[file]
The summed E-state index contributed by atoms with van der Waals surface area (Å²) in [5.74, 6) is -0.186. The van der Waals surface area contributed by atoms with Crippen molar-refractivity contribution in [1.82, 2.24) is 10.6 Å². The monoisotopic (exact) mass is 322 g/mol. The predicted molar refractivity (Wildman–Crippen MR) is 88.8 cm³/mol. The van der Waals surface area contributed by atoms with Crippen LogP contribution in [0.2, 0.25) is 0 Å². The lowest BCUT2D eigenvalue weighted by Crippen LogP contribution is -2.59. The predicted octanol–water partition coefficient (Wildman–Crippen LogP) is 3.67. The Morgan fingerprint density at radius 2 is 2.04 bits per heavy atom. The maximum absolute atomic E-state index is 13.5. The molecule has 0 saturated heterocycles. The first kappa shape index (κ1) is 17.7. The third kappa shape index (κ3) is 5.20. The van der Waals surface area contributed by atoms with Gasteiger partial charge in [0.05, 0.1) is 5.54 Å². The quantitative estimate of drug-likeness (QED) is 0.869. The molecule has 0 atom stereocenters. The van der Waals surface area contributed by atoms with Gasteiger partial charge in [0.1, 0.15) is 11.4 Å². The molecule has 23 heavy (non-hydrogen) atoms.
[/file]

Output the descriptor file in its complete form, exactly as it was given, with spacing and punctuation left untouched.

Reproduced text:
The summed E-state index contributed by atoms with van der Waals surface area (Å²) in [5.74, 6) is -0.186. The van der Waals surface area contributed by atoms with Crippen molar-refractivity contribution in [1.82, 2.24) is 10.6 Å². The monoisotopic (exact) mass is 322 g/mol. The predicted molar refractivity (Wildman–Crippen MR) is 88.8 cm³/mol. The van der Waals surface area contributed by atoms with Crippen LogP contribution in [0.2, 0.25) is 0 Å². The lowest BCUT2D eigenvalue weighted by Crippen LogP contribution is -2.59. The predicted octanol–water partition coefficient (Wildman–Crippen LogP) is 3.67. The Morgan fingerprint density at radius 2 is 2.04 bits per heavy atom. The maximum absolute atomic E-state index is 13.5. The molecule has 0 saturated heterocycles. The first kappa shape index (κ1) is 17.7. The third kappa shape index (κ3) is 5.20. The van der Waals surface area contributed by atoms with Gasteiger partial charge in [0.05, 0.1) is 5.54 Å². The quantitative estimate of drug-likeness (QED) is 0.869. The molecule has 0 atom stereocenters. The van der Waals surface area contributed by atoms with Gasteiger partial charge in [0.1, 0.15) is 11.4 Å². The molecule has 23 heavy (non-hydrogen) atoms.